Description: Lee Nelson introduces The Ten O'Clock News broadcast. Nelson reads a news brief about US Army testing of live bacteria on civilians in simulated germ warfare attacks. Art Cohen reports on racial controversy during jury selection in the Andrew Puopolo murder trial. Cohen reports that the defense attorneys have accused the prosecution of excluding African Americans from the jury. Gary Griffith reports on Mayor Kevin White's proposed fiscal legislation. The report includes footage of Jim Young (Treasurer, City of Boston) explaining the fiscal package. Steve Curwood reports on George Bush's address to the Middlesex Club of Republicans. The report includes footage of Bush answering questions about his tenure as CIA Director, biological warfare, and the overthrow of foreign governments. Mike Kolowich reports on Thomas Widmer (Vice President, Thermo Electron), who advocates energy efficiency and conservation through the application of technology. Footage of Widmer talking about technology and energy policy. Christopher Lydon comments on the early days of the Carter presidency and Carter's outspoken position on human rights. Footage from another Ten O'Clock News broadcast. Steve Nevas hosts the Ten O'Clock News. Nevas reports on the possibility of peace talks in the Middle East. Lydon interviews Richard Reeves (political writer) on Jimmy Carter's character and his public image. Nevas editorializes on US policy regarding marine resources. Footage from another Ten O'Clock News broadcast. Nevas closes the show. David Ives (President, WGBH) sings a fundraising song for on-air fundraising promotion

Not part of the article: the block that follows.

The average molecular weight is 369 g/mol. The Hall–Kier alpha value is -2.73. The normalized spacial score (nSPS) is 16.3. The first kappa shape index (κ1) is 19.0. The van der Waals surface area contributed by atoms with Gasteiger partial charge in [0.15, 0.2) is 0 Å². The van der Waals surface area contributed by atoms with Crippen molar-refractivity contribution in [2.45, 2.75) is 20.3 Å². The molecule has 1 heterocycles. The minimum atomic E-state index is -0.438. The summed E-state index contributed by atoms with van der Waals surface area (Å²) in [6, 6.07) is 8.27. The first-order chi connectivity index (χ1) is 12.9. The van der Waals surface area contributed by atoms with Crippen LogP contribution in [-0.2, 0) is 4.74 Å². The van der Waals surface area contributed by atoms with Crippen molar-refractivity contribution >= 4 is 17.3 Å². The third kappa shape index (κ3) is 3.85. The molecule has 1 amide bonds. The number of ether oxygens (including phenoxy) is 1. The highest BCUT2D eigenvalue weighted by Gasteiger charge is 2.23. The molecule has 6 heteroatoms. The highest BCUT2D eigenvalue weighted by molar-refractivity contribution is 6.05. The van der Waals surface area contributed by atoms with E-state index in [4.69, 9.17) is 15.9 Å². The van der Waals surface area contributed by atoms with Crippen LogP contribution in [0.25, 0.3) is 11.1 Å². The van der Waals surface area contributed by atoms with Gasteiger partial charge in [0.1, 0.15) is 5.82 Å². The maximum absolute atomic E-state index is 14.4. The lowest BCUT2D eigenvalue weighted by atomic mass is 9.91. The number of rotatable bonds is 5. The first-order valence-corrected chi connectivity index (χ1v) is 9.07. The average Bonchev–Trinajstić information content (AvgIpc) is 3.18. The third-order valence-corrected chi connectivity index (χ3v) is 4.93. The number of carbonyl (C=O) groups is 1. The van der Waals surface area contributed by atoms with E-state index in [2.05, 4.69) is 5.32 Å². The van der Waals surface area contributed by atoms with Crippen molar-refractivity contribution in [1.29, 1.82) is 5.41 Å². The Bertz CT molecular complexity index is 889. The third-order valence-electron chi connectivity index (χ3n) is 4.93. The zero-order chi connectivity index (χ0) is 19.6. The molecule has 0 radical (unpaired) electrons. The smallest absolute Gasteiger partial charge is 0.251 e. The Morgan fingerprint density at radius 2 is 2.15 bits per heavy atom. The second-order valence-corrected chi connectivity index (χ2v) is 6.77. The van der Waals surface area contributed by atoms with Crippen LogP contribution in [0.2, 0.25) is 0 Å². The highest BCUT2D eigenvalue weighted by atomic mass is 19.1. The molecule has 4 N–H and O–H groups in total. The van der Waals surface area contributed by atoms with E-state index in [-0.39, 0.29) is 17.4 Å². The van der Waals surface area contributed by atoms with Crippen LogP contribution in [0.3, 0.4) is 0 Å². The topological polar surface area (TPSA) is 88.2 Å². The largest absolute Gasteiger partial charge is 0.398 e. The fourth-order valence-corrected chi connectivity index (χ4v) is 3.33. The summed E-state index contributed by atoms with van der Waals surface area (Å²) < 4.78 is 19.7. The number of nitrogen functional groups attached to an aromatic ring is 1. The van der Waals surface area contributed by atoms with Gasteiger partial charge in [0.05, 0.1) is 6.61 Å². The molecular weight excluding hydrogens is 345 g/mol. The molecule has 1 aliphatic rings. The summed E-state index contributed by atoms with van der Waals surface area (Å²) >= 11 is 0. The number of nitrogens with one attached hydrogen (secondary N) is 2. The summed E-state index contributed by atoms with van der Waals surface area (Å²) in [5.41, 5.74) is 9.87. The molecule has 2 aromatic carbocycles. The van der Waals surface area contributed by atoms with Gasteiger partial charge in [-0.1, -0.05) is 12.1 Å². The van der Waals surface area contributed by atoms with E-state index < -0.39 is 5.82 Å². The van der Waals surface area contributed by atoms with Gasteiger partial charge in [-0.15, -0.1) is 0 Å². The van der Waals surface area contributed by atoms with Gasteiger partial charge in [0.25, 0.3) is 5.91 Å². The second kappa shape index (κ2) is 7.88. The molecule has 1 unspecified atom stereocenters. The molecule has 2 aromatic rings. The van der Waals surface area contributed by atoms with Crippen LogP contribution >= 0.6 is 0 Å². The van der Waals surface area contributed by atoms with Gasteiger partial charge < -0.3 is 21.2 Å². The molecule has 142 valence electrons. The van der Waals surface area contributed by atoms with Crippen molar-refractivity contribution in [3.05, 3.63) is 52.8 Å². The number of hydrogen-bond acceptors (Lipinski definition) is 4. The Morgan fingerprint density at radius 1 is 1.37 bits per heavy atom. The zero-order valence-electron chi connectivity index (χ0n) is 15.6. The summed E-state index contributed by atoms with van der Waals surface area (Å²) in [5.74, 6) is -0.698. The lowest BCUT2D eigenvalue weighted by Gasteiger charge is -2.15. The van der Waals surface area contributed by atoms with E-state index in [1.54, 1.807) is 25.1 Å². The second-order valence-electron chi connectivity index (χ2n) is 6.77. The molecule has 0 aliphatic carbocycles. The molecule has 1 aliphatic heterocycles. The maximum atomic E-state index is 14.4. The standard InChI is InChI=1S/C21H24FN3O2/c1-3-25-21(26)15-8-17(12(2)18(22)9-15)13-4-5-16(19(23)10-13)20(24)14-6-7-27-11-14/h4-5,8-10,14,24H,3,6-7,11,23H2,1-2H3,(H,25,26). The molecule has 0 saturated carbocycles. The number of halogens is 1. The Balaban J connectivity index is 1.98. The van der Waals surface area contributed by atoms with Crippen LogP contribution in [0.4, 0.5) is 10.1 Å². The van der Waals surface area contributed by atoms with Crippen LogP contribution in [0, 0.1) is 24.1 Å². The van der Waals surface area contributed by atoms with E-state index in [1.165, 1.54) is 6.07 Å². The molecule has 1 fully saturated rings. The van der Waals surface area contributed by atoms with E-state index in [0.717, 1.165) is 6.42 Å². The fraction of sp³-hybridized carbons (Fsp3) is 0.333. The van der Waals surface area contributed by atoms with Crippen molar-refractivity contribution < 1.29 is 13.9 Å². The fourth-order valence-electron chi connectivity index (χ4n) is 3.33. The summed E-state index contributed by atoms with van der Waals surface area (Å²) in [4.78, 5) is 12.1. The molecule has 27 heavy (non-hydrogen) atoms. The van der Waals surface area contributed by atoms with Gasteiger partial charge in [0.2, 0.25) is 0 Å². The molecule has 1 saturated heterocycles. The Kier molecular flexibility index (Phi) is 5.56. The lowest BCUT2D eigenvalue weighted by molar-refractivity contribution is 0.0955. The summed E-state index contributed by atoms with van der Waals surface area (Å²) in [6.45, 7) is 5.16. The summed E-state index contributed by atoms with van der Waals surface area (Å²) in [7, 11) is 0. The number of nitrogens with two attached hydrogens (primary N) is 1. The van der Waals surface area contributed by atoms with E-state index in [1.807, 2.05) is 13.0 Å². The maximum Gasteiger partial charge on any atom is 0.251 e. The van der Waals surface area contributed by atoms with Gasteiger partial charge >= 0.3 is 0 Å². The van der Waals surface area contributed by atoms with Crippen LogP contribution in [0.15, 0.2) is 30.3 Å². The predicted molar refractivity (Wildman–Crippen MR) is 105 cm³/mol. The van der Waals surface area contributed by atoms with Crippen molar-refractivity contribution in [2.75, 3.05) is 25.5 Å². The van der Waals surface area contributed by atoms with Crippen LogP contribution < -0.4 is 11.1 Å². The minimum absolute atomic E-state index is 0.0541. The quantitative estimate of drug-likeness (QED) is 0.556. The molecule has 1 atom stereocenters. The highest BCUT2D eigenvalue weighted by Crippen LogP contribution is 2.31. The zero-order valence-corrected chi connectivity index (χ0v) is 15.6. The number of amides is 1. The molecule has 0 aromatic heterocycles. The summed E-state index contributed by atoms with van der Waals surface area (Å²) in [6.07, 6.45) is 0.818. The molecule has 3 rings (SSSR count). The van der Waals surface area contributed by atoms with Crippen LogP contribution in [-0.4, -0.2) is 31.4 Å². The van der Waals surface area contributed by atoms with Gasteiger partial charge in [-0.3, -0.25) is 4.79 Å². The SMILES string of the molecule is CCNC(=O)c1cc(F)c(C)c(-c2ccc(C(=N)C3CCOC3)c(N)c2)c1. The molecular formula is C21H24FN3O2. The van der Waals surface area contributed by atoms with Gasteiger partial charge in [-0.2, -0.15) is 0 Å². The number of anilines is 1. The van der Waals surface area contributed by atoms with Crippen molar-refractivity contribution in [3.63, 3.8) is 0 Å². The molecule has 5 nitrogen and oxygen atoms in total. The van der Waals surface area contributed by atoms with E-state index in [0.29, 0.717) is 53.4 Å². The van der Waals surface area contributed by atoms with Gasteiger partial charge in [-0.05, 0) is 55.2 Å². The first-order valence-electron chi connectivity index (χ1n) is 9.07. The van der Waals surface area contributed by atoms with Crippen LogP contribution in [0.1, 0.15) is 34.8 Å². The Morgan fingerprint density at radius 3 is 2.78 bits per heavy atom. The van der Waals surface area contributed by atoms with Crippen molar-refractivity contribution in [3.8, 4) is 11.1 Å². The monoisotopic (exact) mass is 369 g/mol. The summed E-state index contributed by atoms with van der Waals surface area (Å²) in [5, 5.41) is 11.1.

0:00:10: Volunteers in studio for on-air fundraising. WGBH station identification. 0:01:12: The Ten O'Clock News opening credits. Lee Nelson introduces the show. Nelson reports that the US Army has tested live germs on civilians in simulated germ warfare attacks from 1949 to 1969; that the Pennsylvania Turnpike, the City of San Francisco and Washington's national airport were targets over a twenty-year period; that over 500 project employees suffered infections. Nelson reports that four jurors were chosen in the trial of three men connected with the death of Harvard football player Andrew Puopolo. 0:02:16: Art Cohen reports on the Puopolo murder trial at Suffolk Superior Court. Visual: Artist's drawing of courtroom. Cohen reports that Puopolo had been in the Combat Zone with fellow Harvard football players Thomas Lincoln and Steve Saxon; that Lincoln and Saxon suffered only minor injuries; that Puopolo died of stab wounds. Cohen reports that Richard Allen, Edward Soares and Leon Easterling are charged with Puopulo's murder; that the three defendents are African American. V: Artist's drawing of defendants. Cohen reports that Judge James Roy asked each prospective juror if the racial profiles of the defendents and plaintiffs would affect their judgment; that Roy dismissed several jurors who were unsure. V: Artist drawing of Roy by Sonja Benson. Cohen reports that there were only four African Americans out of 70 prospective jurors; that the defense lawyers accused the prosecution of excluding African Americans from the jury; that Thomas Mundy (Assistant District Attorney, Suffolk County) challenged three of the African American jurors without cause; that the fourth African American juror was dismissed by Roy. V: Artists drawings of lawyers at table; of Mundy. Cohen reports that three women and one man have been chosen for the jury so far; that these four jurors are an electronics engineer, a manager with a local insurance company, a school monitor, and a housewife from South Boston. Cohen reports that jury selection is expected to go on until Thursday. 0:03:48: Nelson reads the national headlines: the US House of Representatives voted to pass a major segment of President Jimmy Carter's economic stimulus program, including $50 tax rebates for many taxpayers; Carter will travel to London in May for his first summit with leaders from Canada, West Germany, France, Italy, Japan, and Great Britain; France threatened economic reprisals unless the SST (Concorde) is allowed to land in New York; Carter favors granting temporary landing rights for the Concorde, but the decision is up to the states of New York and New Jersey. 0:04:39: Nelson reports that the White Administration is concentrating on the passage of its fiscal legislation; that Kevin White (Mayor, City of Boston) is on vacation on an unnamed Caribbean island. V: Footage of James Young (Treasurer, City of Boston) saying that the mayor's fiscal legislation addresses the management problems in the city; that it attempts to redress imbalances in the fiscal relationship between the state and the city; that it enables the city to improve its financial situation by allowing it to impose modest taxes. Gary Griffith reports that the fiscal package includes 28 bills broken into three major categories; that there are 11 bills in a revenue sharing package which increases city fines and parking fees, and denies registration to vehicles with unpaid fines and taxes; that there are 10 bills in a state share package which mandates the state to assume the costs of county government, of school desegregation and of veteran benefits; that there are 7 bills in a new tax package which includes a payroll excise tax and new excise taxes on hotels, motels and college dorms. Griffith reports that some of the bills in the state share package and the new tax package are not expected to pass; that the city's property tax is expected to rise next year. V: Shots of downtown Boston; of a meter maid giving a parking ticket. Footage of Young saying that the city will not go bankrupt; that the city will be forced to reduce the services it provides to residents; that the city will see a decline in its character and standard of living. Griffith reports that legislative hearings on the bills will be held on March 23; that votes will take place by May. V: Shots of reporters at Young's press conference. 0:07:23: Stock report: Dow Jones Industrials at 952.04; New York Stock Exchange volume was 19,520,000 shares; American Exchange volume was 3,110,000 shares. 0:07:48: Nelson reports that Brady Tyson (US Deputy Delegate to the UN Human Rights Commission) expressed regrets to the government of Chili for CIA involvement in the 1973 overthrow of the government of Salvador Allende; that the State Department said later that Tyson's remarks at the meeting of the UN Human Rights Commission were personal and not approved by the State Department. Nelson reports that Idi Amin (military ruler of Uganda) claims he is on a CIA death list; that Amin met with leaders at the Afro-Arab summit in Cairo; that Amin refused to allow a probe into human rights violations in Uganda. 0:08:37: Nelson reports that George Bush (former CIA Director) visited Cambridge to address the Middlesex Club of Republicans; that there is speculation about Bush running for president in 1980. Steve Curwood reports that Bush became CIA Director in 1976. V: Footage of Bush saying that he was often asked about the Allende affair as CIA Director; that he would not have apologized for the Allende affair. Bush says that he would support action to destabilize or overthrow certain governments, or "a Hitler." Curwood asks Bush about allegations concerning CIA use of the African Swine Fever Virus in Cuba to destabilize the Castro government. Bush responds that the allegations are false; that he never authorized the use of any chemical or biological warfare agents as CIA Director; that he will not comment on the use of those agents by other countries. Bush says that he does not believe that the CIA will be hurt by going along with rules and regulations not followed by other countries; that he worries about narrow guidelines concerning counterintelligence strategy. Curwood says that Bush does not deny the possibility of his running for the presidency in 1980. 0:11:47: Sports scores: Bruins beat Atlanta, 3 - 2. 0:12:00: Nelson reads headlines: Joseph Califano (HEW Secretary) announced a major reorganization of HEW; a law professor from the University of Chicago warned the House of Representatives not to let Carter reorganize the federal government. 0:12:19: Nelson reports that Carter will present a comprehensive energy program on April 20; that Carter's planners are soliciting input from citizens; that conservation and "personal sacrifice" will be at the heart of the program. Mike Kolowich reports that the US is the largest consumer of energy in the world; that the US wastes some of its most valuable energy resources. V: Shots of steam rising from smokestacks, chimneys and sewers. Kolowich reports that Thomas Widmer (vice president, Thermo Electron) advocates a more efficient use of energy; that Thermo Electron is a thermodynamic research and manufacturing firm in Waltham. V: Footage of Widmer saying that there is no energy crisis; that the US is not using energy effectively; that there is a "surplus of entropy." Kolowich reports that Widmer endorses conservation in a report he prepared for the Carter administration; that Widmer believes conservation is not enough. V: Shots of Widmer's report. Footage of Widmer saying that he does not endorse conservation through curtailment of energy use; that he endorses conservation through technology; that energy must be used more efficiently. Kolowich reports that "technological fixes" have been used in West Germany; that West Germany uses energy more efficiently than the US. V: Shots of smokestacks; of cars and trucks on highway; of factories; of houses with chimneys. Kolowich reports that US cars and trucks are too large; that the US steel making industry is not using energy as efficiently as it could; that new technology could help US industries use energy more efficiently. Kolowich reports that the federal government would need to provide incentives for industry to become more energy efficient; that the government would need to impose controls on the consumer level. V: Audio of Widmer saying that there should be mandatory controls on the efficiency of air conditioners, lighting, new home construction and commercial buildings; that it is possible to set mandatory efficiency standards for industry. Footage of Widmer saying that energy taxes could be imposed on industry; that tax credits could be given to energy efficient industries. Kolowich reports that Widmer thinks this policy would result in economic growth without an increase in energy use; that Widmer's ideas were once considered revolutionary; that Carter's energy program may rely on some of Widmer's ideas. 0:16:56: Weather report and area ski conditions. 0:17:45: Nelson reports that Henry Gonzales (Democratic Representative from Texas) resigned as chairman of the House Assassinations Committee; that Lewis Stokes (Democratic Representative from Ohio) will be the new chairman. Nelson reports that Governor Michael Dukakis is looking for quick legislative approval of his proposed Industrial Development Authority, an agency to encourage business development in Massachusetts. Nelson reports that state officials will not comment on a listening device found in the telephone of Owen Clarke (State Tax Commissioner); that tax records were recently seized in an investigation of his agency. Nelson reports that Leo Nolan is appealing his conviction for the murder of a Haverhill grocer fifty years ago. 0:18:30: Nelson introduces commentary by Christopher Lydon on the first few months of the Carter presidency. Lydon says that critics have doubts about Carter's performance; that critics doubt his understanding of foreign policy issues. Lydon says that Carter knows what he is doing when he speaks out on human rights; that Carter's outspoken support of human rights can lead to inconsistencies in foreign policy; that Carter wrote a letter in support of Soviet dissident Andrei Sakharov, but told the Soviet ambassador that human rights should not get in the way of relations between the two countries. Lydon points out other contradictions in the intersection of human rights and foreign policy in the Carter administration. Lydon says that Carter speaks out on human rights to remind Americans of the importance of human liberties and the values represented by the US. 0:20:38: Nelson closes the show with a joke. Credits roll. 0:21:19: Footage from another Ten O'Clock News broadcast. Steve Nevas reports that Secretary of State Cyrus Vance says that there is a chance for Middle East peace talks during the second half of the year; that Arab states might allow Israel to keep some of the West Bank; that the Arab states will insist on the return of the Gaza Strip, the Golan Heights and the Sinai Desert; that Vance asked Congress not to try to enlist other nations in measures against the Arab boycott of Israel. 0:21:57: Sports scores: Golden State beats the Celtics, 101 - 94; the Bruins beat Detroit, 8 - 3. 0:22:20: Nevas reports that Carter spoke to employees at the Pentagon today; that Carter says he does not want to revive the draft, but will not rule it out completely. 0:22:36: Nevas introduces Christopher Lydon's interview with Richard Reeves (political writer). Lydon asks Reeves about Carter's public persona. Reeves says that Carter's ruthlessness and toughness is not visible in his public image; that Carter had to be calculating and tough to get to the top; that Carter has picked up campaign tips and tricks from political novels. Lydon comments on Reeves' theory that Carter's early success in the campaign was played up in the media; that the media ignored later setbacks because they had already created an image of him as a winning candidate. Reeves says that Carter planned a good campaign; that the media chose to give extensive coverage to the primary election; that the media created a momentum around Carter and it worked in his favor. Lydon asks Reeves' opinion on Carter and his success. Reeves says that Carter's public image will be destroyed if he gets caught lying. 0:25:55: Weather report and ski conditions. 0:26:55: Nevas reports that the US has taken control of the fishing grounds along the east coast. He gives a brief history of fishing in the western Atlantic. Nevas reports that the US now controls nearly 1/5 of the world's marine fish resources; that the US took control of east coast fishing grounds in the name of conservation; that taking control of the fishing grounds should not become a jingoistic exercise. Nevas closes the show. Credits roll. 0:28:23: Footage from another Ten O'Clock News broadcast. Christopher Lydon comments on Carter's energy policy. He speculates on Carter's relations with the natural gas industry. Nevas closes the show. Credits roll. 0:29:50: Footage from the end credits of another Ten O'Clock News broadcast. Fundraising promotion featuring David Ives (President, WGBH) singing a fundraising song accompanied by guitar.